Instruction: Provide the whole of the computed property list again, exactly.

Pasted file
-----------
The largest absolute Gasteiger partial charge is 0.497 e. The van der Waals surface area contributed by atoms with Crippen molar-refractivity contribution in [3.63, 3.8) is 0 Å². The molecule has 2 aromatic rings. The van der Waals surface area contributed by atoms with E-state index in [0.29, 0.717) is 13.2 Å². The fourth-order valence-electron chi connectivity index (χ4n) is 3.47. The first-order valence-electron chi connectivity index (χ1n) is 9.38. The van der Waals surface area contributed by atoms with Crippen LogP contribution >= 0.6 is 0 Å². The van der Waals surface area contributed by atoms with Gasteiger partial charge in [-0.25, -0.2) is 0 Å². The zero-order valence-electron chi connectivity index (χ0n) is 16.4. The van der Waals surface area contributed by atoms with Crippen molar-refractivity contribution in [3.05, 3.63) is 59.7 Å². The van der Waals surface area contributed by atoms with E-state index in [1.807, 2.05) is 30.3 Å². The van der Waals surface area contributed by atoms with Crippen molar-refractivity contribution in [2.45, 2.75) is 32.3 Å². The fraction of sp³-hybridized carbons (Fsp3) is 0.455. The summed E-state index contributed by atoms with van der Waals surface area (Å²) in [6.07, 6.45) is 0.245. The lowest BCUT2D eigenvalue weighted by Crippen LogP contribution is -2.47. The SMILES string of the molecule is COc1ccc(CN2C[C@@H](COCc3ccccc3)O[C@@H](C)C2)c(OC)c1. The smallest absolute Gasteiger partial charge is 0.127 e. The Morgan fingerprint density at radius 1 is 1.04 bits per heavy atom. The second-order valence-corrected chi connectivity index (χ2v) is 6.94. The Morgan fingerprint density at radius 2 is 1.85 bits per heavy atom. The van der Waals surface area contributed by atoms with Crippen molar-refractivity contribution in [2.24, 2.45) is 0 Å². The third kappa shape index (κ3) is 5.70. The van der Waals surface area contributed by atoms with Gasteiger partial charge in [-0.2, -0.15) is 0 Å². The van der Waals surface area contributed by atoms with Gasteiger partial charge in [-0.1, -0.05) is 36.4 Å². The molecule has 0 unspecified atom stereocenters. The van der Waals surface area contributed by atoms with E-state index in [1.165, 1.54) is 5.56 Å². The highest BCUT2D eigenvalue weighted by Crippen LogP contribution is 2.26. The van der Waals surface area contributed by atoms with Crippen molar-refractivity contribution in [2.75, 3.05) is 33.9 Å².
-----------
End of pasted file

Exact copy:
The largest absolute Gasteiger partial charge is 0.497 e. The van der Waals surface area contributed by atoms with Crippen molar-refractivity contribution in [3.63, 3.8) is 0 Å². The molecule has 2 aromatic rings. The van der Waals surface area contributed by atoms with E-state index in [0.29, 0.717) is 13.2 Å². The fourth-order valence-electron chi connectivity index (χ4n) is 3.47. The first-order valence-electron chi connectivity index (χ1n) is 9.38. The van der Waals surface area contributed by atoms with Crippen LogP contribution >= 0.6 is 0 Å². The van der Waals surface area contributed by atoms with Gasteiger partial charge in [-0.25, -0.2) is 0 Å². The zero-order valence-electron chi connectivity index (χ0n) is 16.4. The van der Waals surface area contributed by atoms with Crippen molar-refractivity contribution in [3.05, 3.63) is 59.7 Å². The van der Waals surface area contributed by atoms with E-state index in [1.807, 2.05) is 30.3 Å². The van der Waals surface area contributed by atoms with Crippen molar-refractivity contribution in [2.45, 2.75) is 32.3 Å². The fraction of sp³-hybridized carbons (Fsp3) is 0.455. The summed E-state index contributed by atoms with van der Waals surface area (Å²) in [6.07, 6.45) is 0.245. The lowest BCUT2D eigenvalue weighted by Crippen LogP contribution is -2.47. The SMILES string of the molecule is COc1ccc(CN2C[C@@H](COCc3ccccc3)O[C@@H](C)C2)c(OC)c1. The smallest absolute Gasteiger partial charge is 0.127 e. The Morgan fingerprint density at radius 1 is 1.04 bits per heavy atom. The second-order valence-corrected chi connectivity index (χ2v) is 6.94. The Morgan fingerprint density at radius 2 is 1.85 bits per heavy atom. The van der Waals surface area contributed by atoms with Crippen molar-refractivity contribution in [2.24, 2.45) is 0 Å². The third kappa shape index (κ3) is 5.70. The van der Waals surface area contributed by atoms with Gasteiger partial charge in [-0.2, -0.15) is 0 Å². The van der Waals surface area contributed by atoms with Gasteiger partial charge in [-0.1, -0.05) is 36.4 Å². The molecule has 0 unspecified atom stereocenters. The van der Waals surface area contributed by atoms with E-state index in [1.165, 1.54) is 5.56 Å². The highest BCUT2D eigenvalue weighted by Crippen LogP contribution is 2.26. The van der Waals surface area contributed by atoms with Crippen molar-refractivity contribution in [2.75, 3.05) is 33.9 Å².